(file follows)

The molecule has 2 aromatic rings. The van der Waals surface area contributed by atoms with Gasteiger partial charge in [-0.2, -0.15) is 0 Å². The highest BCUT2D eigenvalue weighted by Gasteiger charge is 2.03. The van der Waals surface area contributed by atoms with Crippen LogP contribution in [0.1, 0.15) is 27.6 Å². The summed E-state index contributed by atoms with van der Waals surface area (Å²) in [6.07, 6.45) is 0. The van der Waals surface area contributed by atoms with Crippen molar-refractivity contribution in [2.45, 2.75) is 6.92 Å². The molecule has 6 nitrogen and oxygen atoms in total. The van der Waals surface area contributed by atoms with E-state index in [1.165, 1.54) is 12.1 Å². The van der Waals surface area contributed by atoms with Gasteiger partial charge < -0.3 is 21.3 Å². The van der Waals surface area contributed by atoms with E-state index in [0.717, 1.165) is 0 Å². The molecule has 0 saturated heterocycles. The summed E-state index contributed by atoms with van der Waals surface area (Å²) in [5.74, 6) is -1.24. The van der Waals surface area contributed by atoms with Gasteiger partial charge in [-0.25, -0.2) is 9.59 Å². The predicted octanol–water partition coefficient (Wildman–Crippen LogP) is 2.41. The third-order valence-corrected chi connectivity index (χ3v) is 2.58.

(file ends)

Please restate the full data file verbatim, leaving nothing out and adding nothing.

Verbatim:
The molecule has 2 aromatic rings. The van der Waals surface area contributed by atoms with Gasteiger partial charge in [-0.2, -0.15) is 0 Å². The highest BCUT2D eigenvalue weighted by Gasteiger charge is 2.03. The van der Waals surface area contributed by atoms with Crippen LogP contribution in [0.1, 0.15) is 27.6 Å². The summed E-state index contributed by atoms with van der Waals surface area (Å²) in [6.07, 6.45) is 0. The van der Waals surface area contributed by atoms with Crippen molar-refractivity contribution in [2.45, 2.75) is 6.92 Å². The molecule has 6 nitrogen and oxygen atoms in total. The van der Waals surface area contributed by atoms with E-state index in [1.165, 1.54) is 12.1 Å². The van der Waals surface area contributed by atoms with Gasteiger partial charge < -0.3 is 21.3 Å². The van der Waals surface area contributed by atoms with E-state index in [0.717, 1.165) is 0 Å². The molecule has 0 saturated heterocycles. The summed E-state index contributed by atoms with van der Waals surface area (Å²) in [5.74, 6) is -1.24. The van der Waals surface area contributed by atoms with Gasteiger partial charge in [-0.25, -0.2) is 9.59 Å². The predicted octanol–water partition coefficient (Wildman–Crippen LogP) is 2.41. The third-order valence-corrected chi connectivity index (χ3v) is 2.58.